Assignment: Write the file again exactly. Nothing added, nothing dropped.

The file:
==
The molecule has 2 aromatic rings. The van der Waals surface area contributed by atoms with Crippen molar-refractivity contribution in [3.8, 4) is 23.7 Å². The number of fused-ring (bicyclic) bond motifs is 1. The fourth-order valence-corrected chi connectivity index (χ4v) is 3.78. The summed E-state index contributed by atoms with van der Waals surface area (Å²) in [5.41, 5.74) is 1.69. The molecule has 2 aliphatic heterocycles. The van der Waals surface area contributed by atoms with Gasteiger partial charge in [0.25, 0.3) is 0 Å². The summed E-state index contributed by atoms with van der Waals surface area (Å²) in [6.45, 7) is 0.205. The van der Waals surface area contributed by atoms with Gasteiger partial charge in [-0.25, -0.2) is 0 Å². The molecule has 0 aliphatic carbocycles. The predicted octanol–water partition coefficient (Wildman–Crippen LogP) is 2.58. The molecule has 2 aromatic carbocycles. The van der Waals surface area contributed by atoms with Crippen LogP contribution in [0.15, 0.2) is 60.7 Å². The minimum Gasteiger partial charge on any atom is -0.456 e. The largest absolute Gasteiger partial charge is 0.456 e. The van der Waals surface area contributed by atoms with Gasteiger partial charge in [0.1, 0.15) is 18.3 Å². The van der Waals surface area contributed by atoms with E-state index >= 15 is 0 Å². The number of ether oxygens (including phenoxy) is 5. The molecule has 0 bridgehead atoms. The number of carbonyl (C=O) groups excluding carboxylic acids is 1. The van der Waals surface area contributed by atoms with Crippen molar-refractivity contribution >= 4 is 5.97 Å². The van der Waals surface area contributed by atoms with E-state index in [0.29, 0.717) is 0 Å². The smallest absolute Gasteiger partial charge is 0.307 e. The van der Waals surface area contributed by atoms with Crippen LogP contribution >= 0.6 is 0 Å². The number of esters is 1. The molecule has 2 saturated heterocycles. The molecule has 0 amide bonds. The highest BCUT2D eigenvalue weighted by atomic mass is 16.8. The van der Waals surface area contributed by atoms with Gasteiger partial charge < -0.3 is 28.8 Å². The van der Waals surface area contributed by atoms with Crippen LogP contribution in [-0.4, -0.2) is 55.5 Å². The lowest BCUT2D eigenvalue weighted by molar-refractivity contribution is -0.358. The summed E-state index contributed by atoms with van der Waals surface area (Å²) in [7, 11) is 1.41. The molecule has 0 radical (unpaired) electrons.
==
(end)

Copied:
The molecule has 2 aromatic rings. The van der Waals surface area contributed by atoms with Crippen molar-refractivity contribution in [3.8, 4) is 23.7 Å². The number of fused-ring (bicyclic) bond motifs is 1. The fourth-order valence-corrected chi connectivity index (χ4v) is 3.78. The summed E-state index contributed by atoms with van der Waals surface area (Å²) in [5.41, 5.74) is 1.69. The molecule has 2 aliphatic heterocycles. The van der Waals surface area contributed by atoms with Gasteiger partial charge in [0.25, 0.3) is 0 Å². The summed E-state index contributed by atoms with van der Waals surface area (Å²) in [6.45, 7) is 0.205. The van der Waals surface area contributed by atoms with Gasteiger partial charge in [-0.25, -0.2) is 0 Å². The molecule has 0 aliphatic carbocycles. The predicted octanol–water partition coefficient (Wildman–Crippen LogP) is 2.58. The molecule has 2 aromatic carbocycles. The van der Waals surface area contributed by atoms with Crippen LogP contribution in [0.15, 0.2) is 60.7 Å². The minimum Gasteiger partial charge on any atom is -0.456 e. The largest absolute Gasteiger partial charge is 0.456 e. The van der Waals surface area contributed by atoms with Gasteiger partial charge in [0.1, 0.15) is 18.3 Å². The van der Waals surface area contributed by atoms with E-state index >= 15 is 0 Å². The number of ether oxygens (including phenoxy) is 5. The molecule has 0 bridgehead atoms. The number of carbonyl (C=O) groups excluding carboxylic acids is 1. The van der Waals surface area contributed by atoms with Crippen molar-refractivity contribution >= 4 is 5.97 Å². The van der Waals surface area contributed by atoms with E-state index in [0.29, 0.717) is 0 Å². The smallest absolute Gasteiger partial charge is 0.307 e. The van der Waals surface area contributed by atoms with Crippen LogP contribution >= 0.6 is 0 Å². The number of esters is 1. The molecule has 2 saturated heterocycles. The molecule has 0 amide bonds. The highest BCUT2D eigenvalue weighted by atomic mass is 16.8. The van der Waals surface area contributed by atoms with Gasteiger partial charge < -0.3 is 28.8 Å². The van der Waals surface area contributed by atoms with Crippen LogP contribution in [-0.4, -0.2) is 55.5 Å². The lowest BCUT2D eigenvalue weighted by molar-refractivity contribution is -0.358. The summed E-state index contributed by atoms with van der Waals surface area (Å²) in [7, 11) is 1.41. The molecule has 0 radical (unpaired) electrons.